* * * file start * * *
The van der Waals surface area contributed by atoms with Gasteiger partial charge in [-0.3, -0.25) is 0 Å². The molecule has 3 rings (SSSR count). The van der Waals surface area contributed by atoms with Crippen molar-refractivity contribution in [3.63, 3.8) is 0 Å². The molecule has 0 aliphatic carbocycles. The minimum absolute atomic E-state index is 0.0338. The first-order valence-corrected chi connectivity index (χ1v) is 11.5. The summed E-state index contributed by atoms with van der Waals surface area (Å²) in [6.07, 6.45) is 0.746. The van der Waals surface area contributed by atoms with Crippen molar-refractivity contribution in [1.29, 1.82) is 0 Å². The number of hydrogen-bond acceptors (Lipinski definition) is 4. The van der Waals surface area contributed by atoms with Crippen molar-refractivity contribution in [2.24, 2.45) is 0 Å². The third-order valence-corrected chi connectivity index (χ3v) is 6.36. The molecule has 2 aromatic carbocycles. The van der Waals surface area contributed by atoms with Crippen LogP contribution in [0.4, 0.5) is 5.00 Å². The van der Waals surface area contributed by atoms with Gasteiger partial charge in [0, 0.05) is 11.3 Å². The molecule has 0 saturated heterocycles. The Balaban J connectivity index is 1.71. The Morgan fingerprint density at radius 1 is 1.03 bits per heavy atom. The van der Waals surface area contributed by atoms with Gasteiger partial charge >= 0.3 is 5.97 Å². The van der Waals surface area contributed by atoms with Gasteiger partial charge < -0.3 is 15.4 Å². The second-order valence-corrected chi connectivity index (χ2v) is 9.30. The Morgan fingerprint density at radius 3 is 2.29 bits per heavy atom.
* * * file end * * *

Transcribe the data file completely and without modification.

The van der Waals surface area contributed by atoms with Gasteiger partial charge in [-0.3, -0.25) is 0 Å². The molecule has 3 rings (SSSR count). The van der Waals surface area contributed by atoms with Crippen molar-refractivity contribution in [3.63, 3.8) is 0 Å². The molecule has 0 aliphatic carbocycles. The minimum absolute atomic E-state index is 0.0338. The first-order valence-corrected chi connectivity index (χ1v) is 11.5. The summed E-state index contributed by atoms with van der Waals surface area (Å²) in [6.07, 6.45) is 0.746. The van der Waals surface area contributed by atoms with Crippen molar-refractivity contribution in [1.29, 1.82) is 0 Å². The number of hydrogen-bond acceptors (Lipinski definition) is 4. The van der Waals surface area contributed by atoms with Crippen molar-refractivity contribution in [2.24, 2.45) is 0 Å². The third-order valence-corrected chi connectivity index (χ3v) is 6.36. The molecule has 2 aromatic carbocycles. The van der Waals surface area contributed by atoms with Crippen LogP contribution in [0.4, 0.5) is 5.00 Å². The van der Waals surface area contributed by atoms with Gasteiger partial charge in [0, 0.05) is 11.3 Å². The molecule has 0 saturated heterocycles. The Balaban J connectivity index is 1.71. The Morgan fingerprint density at radius 1 is 1.03 bits per heavy atom. The van der Waals surface area contributed by atoms with Gasteiger partial charge >= 0.3 is 5.97 Å². The van der Waals surface area contributed by atoms with Gasteiger partial charge < -0.3 is 15.4 Å². The second-order valence-corrected chi connectivity index (χ2v) is 9.30. The Morgan fingerprint density at radius 3 is 2.29 bits per heavy atom.